Presentation on theme: "Laura Prince. Bill published on 27 th April 2009. Completed Commons Committee stage on 7 th July 2009. Report stage in House of Commons, October."— Presentation transcript:
Bill published on 27 th April 2009. Completed Commons Committee stage on 7 th July 2009. Report stage in House of Commons, October 2009. Third reading. Second reading in House of Lords. All stages need to be concluded by March/April 2010 otherwise the Bill may never become an Act. Assuming the Bill is passed the majority of it is expected to come into force in Autumn 2010.
To simplify and harmonise current discrimination law. The Bill prohibits discrimination “because of” any of the “Protected Characteristics”:- ◦ Age ◦ Disability ◦ Gender reassignment ◦ Marriage and civil partnerships ◦ Pregnancy and maternity ◦ Race ◦ Religion or belief ◦ Sex ◦ Sexual orientation. To extend duties on certain public authorities.
New public sector duty to consider reducing socio-economic disadvantages, extending the equality duty on public bodies to cover all strands of discrimination and using public procurement to improve equality. Bringing in Gender Pay Reports, banning secrecy clauses on pay and extending the scope to use positive action. Increasing the powers of Employment Tribunals – the Equality Bill will allow Tribunals to make recommendations in discrimination cases which benefit the whole of the workforce. Protection for those associated with people with a ‘protected characteristic’ from discrimination and also those who are “perceived” to have a ‘protected characteristic’. Strengthening protection from discrimination disabled people.
The concept of ‘dual discrimination’ has been added to the Bill, but could be amended to protect employees from ‘multiple discrimination’. Representative actions are not currently covered but could be useful, particularly in equal pay cases. The definition of discrimination arising from disability needs to be looked at carefully to ensure it has the intended effect. The use of hypothetical comparators in equal pay claims are likely to be considered further. Anonymous job application forms have been discussed during committee stage.
“ It’s 30 years since sex equality legislation was introduced, but it’s simply not effective any more ” (Kate Bellamy, Senior Policy Officer at the Fawcett Society and co-author of the report). The gender pay gap in the UK is the worst in Europe. Women working full-time earn on average 17% less per hour than men and women working part-time earn 37% less per hour than men working full time. The average hourly wage for female workers prior to having children is 91% of the male average but declines to 67% for working mothers with young children. 30,000 pregnant women are unlawfully forced out of their jobs each year “ The single biggest cause of the gender pay gap is discrimination, yet equal pay law is failing to prevent discrimination or provide effective redress where it occurs” (Fawcett and UNISON submission to the Equality Bill Committee)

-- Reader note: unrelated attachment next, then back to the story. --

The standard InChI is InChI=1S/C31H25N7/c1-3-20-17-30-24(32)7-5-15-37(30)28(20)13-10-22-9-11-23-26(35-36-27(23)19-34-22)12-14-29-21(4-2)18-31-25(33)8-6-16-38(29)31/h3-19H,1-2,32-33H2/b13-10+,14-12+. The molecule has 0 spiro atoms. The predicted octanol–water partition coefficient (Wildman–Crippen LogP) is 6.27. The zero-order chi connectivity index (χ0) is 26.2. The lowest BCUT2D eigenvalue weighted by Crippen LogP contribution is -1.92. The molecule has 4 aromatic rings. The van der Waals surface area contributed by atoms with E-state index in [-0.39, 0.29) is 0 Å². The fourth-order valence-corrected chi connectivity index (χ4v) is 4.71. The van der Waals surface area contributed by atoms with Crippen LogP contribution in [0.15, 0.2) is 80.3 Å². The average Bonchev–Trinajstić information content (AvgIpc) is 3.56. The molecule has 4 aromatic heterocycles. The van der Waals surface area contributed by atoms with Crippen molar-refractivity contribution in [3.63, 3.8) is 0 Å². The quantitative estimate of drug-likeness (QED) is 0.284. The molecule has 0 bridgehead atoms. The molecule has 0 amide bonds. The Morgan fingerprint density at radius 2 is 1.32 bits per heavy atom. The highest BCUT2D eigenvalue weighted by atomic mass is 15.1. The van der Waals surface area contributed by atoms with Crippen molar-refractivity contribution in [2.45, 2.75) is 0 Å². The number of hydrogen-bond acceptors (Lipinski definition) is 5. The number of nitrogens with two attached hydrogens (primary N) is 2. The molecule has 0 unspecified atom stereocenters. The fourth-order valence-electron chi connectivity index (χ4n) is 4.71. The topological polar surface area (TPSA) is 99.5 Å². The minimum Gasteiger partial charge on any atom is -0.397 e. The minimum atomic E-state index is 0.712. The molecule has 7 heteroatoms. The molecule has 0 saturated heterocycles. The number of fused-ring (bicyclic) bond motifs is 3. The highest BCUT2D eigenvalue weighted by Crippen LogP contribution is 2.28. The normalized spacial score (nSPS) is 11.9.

Equality Bill ProvisionsEHRC Pay SecrecyInquiry into financial services sector – reported September 2009 Requirement to publish gender pay gap information The Equality and Human Rights Commission’s inquiry into the financial services sector has revealed gender pay gaps of up to 60% in annual gross pay and as much as 79% in annual incentive (bonus) pay. Positive action permitted in recruitment and promotion Consultation on improving gender equality
Research by the former Equal Opportunities Commission showed that 22% of employers did not permit employees to share pay information with their colleagues. Clause 72 introduces new protection for employees who talk about their pay. Employers will not be able to enforce contract terms that try to stop employees discussing pay terms with their colleagues. Discussions about pay in the context of discrimination will be treated as a protected act for the purposes of a victimisation claim.
Clause 155 allows employers to positively discriminate in recruitment and promotion in favour of anyone from an under-represented group. Limited to situations where the employer reasonably thinks that someone with a protected characteristic suffers a disadvantage or whose participation in the workforce is disproportionately low. Employers can only choose an under-represented candidate if they are “as qualified” (which is not defined) as the other candidate; and they do not have a policy of treating those with a protected characteristic more favourably in recruitment and promotion.
Clause 73 gives the power for regulations to be made to require particular employers to publish data relating to men and women’s pay for the purposes of establishing the existence or extent of any gender pay gap once every 12 months. This should help make our workplaces more transparent. The Government has committed not to use this power until 2013 and only then if insufficient voluntary progress is made. At present this would cover employers who employ more than 250 people.